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Georgia on her mind - Jerry Lee Lewis and hymns don’t mix well

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By Georgia Green Stamper

Though I’m a grandmother now, I can slide without warning through Alice’s looking glass, where I catch glimpses of the girl I used to be. When the near forgotten scents of a spring night in May sneak up behind me, when – well, it happened again on Sunday morning, about the time my large congregation of city Methodists hit the chorus of that old gospel hymn, “In the Garden.”
From about the eighth grade through the 12th, I was the pianist at the New Columbus Methodist Church. Don’t be impressed. I landed the unpaid job by default. The prior pianists had died or moved away, and although my skill at the keyboard was shaky, no one else in our tiny rural church could tickle the ivories at all.  
But thanks to Mother’s persistence, I could play, sort of. When I was in the third grade, she signed me up for piano lessons with Mrs. Settle over in Owenton.
Though I demonstrated no talent whatsoever, Mrs. Settle was a teacher with stoic resolve, and Mother continued to ferry me 30 miles round trip to piano lessons for the next nine years.
When the piano bench went vacant, Mother felt vindicated. “See,” she said. “Now you can play hymns for church.” It was never clear to me why I would want to do this, but the church was desperate, and pleasing both God and Mother seemed like the right thing to do.  
On some level I did not completely understand, I knew that I was pinch-hitting for Mother. She was so tone-deaf that Cousin May once asked her to stop singing in the church pew because she was getting everyone around her off key.
Like a good Christian should, Mother turned the other cheek, never doing more than humming under her breath in the song service again. It is written, however, that the meek shall inherit the earth. My ascension to the Methodist’s piano bench was an advance on Mother’s inheritance.
We had no choir, and in my memory, the experienced song leaders kept politely resigning after going a Sunday or two with me at the keyboard.
First Mr. Bell bowed out, then Cousin May, then someone whose name I’ve forgotten. Finally, X was drafted into service. Married to a godly woman, he had recently found religion and been saved from a life of drink. “Wouldn’t it be a good idea for X to have a leadership position in the church to help keep him from backsliding?” someone asked, and then everyone wondered why they hadn’t thought of him before.
Thus, an unlikely worship team was anointed, both of us novices, he an aging, bald-headed tobacco farmer, I a stick of a girl. X could not read music – my only advantage – and he strained when he reached for the high notes. But he sang on key with a pleasing voice within his range, and he brought the fervor of the newly converted to his job. What X and I lacked in musical finesse, we made up for in volume. With only 40 people in attendance on a good day, we felt compelled to compensate for the empty pews, and fill the big, old church with joyful noise. X sang as loud as he could, and I banged the keys with gusto sort of like I’d heard Jerry Lee Lewis do on the radio in a style I thought cleverly merged “Great Balls of Fire” with the Methodist Hymnal.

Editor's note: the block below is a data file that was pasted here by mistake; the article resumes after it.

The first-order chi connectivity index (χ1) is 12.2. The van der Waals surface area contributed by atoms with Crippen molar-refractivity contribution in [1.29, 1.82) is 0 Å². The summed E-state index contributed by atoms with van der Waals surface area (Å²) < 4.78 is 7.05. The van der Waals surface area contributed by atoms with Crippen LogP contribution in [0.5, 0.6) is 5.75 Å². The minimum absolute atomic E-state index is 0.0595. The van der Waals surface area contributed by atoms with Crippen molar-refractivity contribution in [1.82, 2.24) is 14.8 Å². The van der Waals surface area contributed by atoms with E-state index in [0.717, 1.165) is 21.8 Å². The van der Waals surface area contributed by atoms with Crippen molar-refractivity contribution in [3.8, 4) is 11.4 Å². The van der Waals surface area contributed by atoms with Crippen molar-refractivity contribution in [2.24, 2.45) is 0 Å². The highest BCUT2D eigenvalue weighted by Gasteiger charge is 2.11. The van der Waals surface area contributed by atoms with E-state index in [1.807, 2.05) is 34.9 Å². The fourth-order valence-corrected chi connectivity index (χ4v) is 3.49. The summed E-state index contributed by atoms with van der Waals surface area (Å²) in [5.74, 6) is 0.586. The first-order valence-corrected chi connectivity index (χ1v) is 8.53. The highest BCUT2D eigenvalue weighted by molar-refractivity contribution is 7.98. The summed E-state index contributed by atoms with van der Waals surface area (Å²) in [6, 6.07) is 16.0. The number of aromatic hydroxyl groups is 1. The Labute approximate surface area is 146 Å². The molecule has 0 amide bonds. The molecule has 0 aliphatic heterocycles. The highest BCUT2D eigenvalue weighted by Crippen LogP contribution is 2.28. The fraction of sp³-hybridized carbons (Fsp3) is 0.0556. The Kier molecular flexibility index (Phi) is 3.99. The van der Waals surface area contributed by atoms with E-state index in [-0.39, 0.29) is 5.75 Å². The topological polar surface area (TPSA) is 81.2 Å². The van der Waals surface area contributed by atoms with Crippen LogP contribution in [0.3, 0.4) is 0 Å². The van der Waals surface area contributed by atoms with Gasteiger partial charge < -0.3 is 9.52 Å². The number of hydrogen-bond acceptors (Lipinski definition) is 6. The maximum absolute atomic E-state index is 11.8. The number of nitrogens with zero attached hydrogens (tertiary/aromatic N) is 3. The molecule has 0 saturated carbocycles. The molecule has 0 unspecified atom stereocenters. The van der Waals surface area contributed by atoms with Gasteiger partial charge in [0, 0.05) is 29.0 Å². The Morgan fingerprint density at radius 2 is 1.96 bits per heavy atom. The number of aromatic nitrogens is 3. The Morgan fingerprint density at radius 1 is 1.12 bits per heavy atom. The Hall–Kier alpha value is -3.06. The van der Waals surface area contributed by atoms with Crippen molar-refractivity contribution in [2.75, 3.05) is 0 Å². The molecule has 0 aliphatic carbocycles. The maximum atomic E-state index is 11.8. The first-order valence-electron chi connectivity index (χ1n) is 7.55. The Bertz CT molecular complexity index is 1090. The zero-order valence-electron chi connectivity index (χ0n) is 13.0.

The problem was I often hit the wrong notes. Dissonant clinkers. When I did, X would keep right on going, singing louder to cover me, never letting on that he noticed I’d blundered. Only when I played “In the Garden” did I relinquish my rock’n’roll act. I could play that hymn tenderly – perfectly – and the lower range of the melody was ideal for X’s voice. Oh, I wish you could have heard us.
By the time we got hold of “In the Garden” it was already famous, of course. Billy Sunday’s tent revivals had made it popular in the early 1900s. By mid-century it had become a secular favorite, recorded by artists as diverse as Roy Rogers, Perry Como and Elvis Presley. It even made it into several movie scores. But I’d put our rendition up there with the best of them.
We fell into a pattern. If I were having an especially difficult morning at the keyboard, he’d announce, without missing a beat, that our next number would be “In the Garden.”

“I come to the garden alone/While the dew is still on the roses…”
I’d breathe a little easier, and we’d move right along as though I had not recently murdered all the onward Christian soldiers.

“And the voice I hear falling on my ear …”
He’d sing in his melodious tone, and my hands would stop shaking.

“… the joy we share as we tarry there …”
By the end of the first refrain, I would suddenly realize I was enjoying making music. I’d glance at X, and he’d be smiling at me with that wide grin of his.
The refrain came round again.

 “And He walks with me, and He talks with me/And He tells me I am His own…”
 Remarkably, when the morning service was over, X never failed to compliment my less than stellar performance and thank me for helping him.
In time, I went off to college, and with a sigh of relief, I stopped playing the piano. When his wife passed away, X left his farm for a town somewhere, and I never saw him again. I heard a rumor he returned to drinking before he died, but if so, that’s not for me to question. I am left to remember those long ago Sundays I shared with him when I first began to grasp the meaning of grace.